WASHINGTON — One of the key players in a special Democratic congressional primary Tuesday in Chicago is from New York.
That city’s mayor, Michael R. Bloomberg, is using his vast wealth to challenge a candidate running on a gun rights platform in the first election since the school shooting in Newtown, Conn. It’s part of his crusade to be as a political counterweight to the National Rifle Association.
The NRA has chosen not to counter Bloomberg’s ads attacking its preferred candidate, former Rep. Debbie Halvorson, and liberal Chicago districts are an imperfect test case. But Bloomberg’s lavish participation in the race may be enough to cause political ripples, as other lawmakers are put on notice that next time, the mayor’s millions could be spent in their districts.
“Folks running for office are going to have to stand behind their record,” said Stefan Friedman, spokesman for Bloomberg’s “super PAC,” Independence USA.
Gun rights supporters have clearly gotten the message. Richard Pearson, executive director of the Illinois State Rifle Association, said his group was caught off-guard by the mayor’s surprise attack, and he warned sympathizers in other states that “Bloomberg is coming to your state. Be ready.”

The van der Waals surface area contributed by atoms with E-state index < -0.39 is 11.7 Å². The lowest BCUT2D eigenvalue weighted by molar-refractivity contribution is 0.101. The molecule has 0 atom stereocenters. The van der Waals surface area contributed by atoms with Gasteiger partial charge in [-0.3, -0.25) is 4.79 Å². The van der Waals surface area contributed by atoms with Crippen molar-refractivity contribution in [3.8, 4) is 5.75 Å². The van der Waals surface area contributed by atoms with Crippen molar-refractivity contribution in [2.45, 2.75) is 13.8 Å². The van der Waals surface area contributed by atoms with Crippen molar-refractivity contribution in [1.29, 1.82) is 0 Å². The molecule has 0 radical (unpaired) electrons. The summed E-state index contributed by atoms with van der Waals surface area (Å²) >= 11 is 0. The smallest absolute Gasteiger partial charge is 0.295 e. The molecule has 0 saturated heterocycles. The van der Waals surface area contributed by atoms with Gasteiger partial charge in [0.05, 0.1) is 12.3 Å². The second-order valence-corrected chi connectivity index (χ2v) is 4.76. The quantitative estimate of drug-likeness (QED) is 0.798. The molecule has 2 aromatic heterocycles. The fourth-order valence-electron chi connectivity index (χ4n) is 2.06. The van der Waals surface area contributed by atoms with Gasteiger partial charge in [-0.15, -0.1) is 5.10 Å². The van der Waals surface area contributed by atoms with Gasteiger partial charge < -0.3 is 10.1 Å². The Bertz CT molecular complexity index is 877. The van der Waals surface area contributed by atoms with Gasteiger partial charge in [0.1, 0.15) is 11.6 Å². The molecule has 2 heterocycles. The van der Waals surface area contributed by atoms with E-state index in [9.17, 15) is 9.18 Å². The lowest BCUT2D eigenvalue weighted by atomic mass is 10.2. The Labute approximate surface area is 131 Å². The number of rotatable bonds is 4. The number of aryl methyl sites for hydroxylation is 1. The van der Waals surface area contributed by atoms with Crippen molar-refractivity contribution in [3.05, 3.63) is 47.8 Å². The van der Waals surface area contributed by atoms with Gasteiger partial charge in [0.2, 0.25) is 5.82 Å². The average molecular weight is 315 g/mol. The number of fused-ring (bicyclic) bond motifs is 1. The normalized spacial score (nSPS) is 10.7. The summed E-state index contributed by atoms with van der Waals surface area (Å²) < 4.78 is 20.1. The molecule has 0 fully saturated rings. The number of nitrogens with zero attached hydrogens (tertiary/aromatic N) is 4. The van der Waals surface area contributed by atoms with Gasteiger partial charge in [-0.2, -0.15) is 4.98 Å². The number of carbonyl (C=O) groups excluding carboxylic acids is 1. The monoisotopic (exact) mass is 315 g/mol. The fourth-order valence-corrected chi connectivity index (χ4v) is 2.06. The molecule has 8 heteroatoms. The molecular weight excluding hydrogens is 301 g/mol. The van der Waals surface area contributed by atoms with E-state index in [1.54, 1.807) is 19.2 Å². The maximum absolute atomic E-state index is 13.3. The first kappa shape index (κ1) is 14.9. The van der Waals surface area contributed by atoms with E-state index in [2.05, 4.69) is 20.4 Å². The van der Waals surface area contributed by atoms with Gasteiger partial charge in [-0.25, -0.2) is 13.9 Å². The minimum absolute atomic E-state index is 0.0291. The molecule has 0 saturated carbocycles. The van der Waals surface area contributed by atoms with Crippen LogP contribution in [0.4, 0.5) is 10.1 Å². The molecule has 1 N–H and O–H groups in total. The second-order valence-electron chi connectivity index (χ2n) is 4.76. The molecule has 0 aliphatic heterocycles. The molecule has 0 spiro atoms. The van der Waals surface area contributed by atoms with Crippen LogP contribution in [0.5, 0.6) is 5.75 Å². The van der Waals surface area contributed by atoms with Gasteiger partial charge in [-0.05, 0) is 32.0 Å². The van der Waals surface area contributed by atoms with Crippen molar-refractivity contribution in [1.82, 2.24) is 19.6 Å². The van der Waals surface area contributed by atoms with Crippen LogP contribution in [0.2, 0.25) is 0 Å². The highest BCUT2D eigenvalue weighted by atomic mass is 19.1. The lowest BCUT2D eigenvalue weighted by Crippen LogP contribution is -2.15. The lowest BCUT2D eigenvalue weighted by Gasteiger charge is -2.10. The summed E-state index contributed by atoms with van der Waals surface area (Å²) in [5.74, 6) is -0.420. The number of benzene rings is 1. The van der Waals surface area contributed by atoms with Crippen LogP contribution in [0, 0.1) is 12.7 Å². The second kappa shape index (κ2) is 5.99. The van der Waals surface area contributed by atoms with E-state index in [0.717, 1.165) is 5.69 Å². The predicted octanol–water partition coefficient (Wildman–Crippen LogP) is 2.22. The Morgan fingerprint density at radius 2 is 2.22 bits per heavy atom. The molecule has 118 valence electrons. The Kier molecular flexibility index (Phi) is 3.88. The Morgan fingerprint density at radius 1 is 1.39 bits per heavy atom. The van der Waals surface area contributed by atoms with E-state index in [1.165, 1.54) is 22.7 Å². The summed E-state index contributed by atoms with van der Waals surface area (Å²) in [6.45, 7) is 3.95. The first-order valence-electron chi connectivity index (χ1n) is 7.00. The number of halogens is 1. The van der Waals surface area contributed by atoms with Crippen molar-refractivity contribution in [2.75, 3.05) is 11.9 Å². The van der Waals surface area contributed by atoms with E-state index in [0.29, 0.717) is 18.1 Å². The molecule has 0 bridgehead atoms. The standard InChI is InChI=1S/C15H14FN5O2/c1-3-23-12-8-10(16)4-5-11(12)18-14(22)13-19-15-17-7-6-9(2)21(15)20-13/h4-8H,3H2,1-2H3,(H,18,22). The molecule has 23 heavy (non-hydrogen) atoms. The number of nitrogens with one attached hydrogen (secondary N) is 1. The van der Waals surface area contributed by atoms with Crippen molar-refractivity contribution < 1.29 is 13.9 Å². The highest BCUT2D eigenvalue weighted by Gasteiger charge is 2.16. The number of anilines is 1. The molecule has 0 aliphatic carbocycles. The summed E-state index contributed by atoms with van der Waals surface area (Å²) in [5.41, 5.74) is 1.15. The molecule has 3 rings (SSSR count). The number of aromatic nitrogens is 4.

The race is for the seat that was held by Jesse Jackson Jr. until his resignation last fall. His congressional tenure was cut short by mental health troubles and allegations of ethical lapses. More than a dozen Democrats launched bids to replace him; in the solidly liberal district, the primary winner is almost certain to win in April’s general election.
Halvorson has tried to distinguish herself from the large Democratic field, and to appeal to voters in a rural portion of the district, by supporting rights to carry concealed weapons and opposing an assault weapons ban. Bloomberg’s advertising barrage has relentlessly attacked Halvorson, who has an “A” rating from the NRA, and at the same time championed Cook County administrator Robin Kelly, who has made her support for new gun laws a centerpiece of her campaign.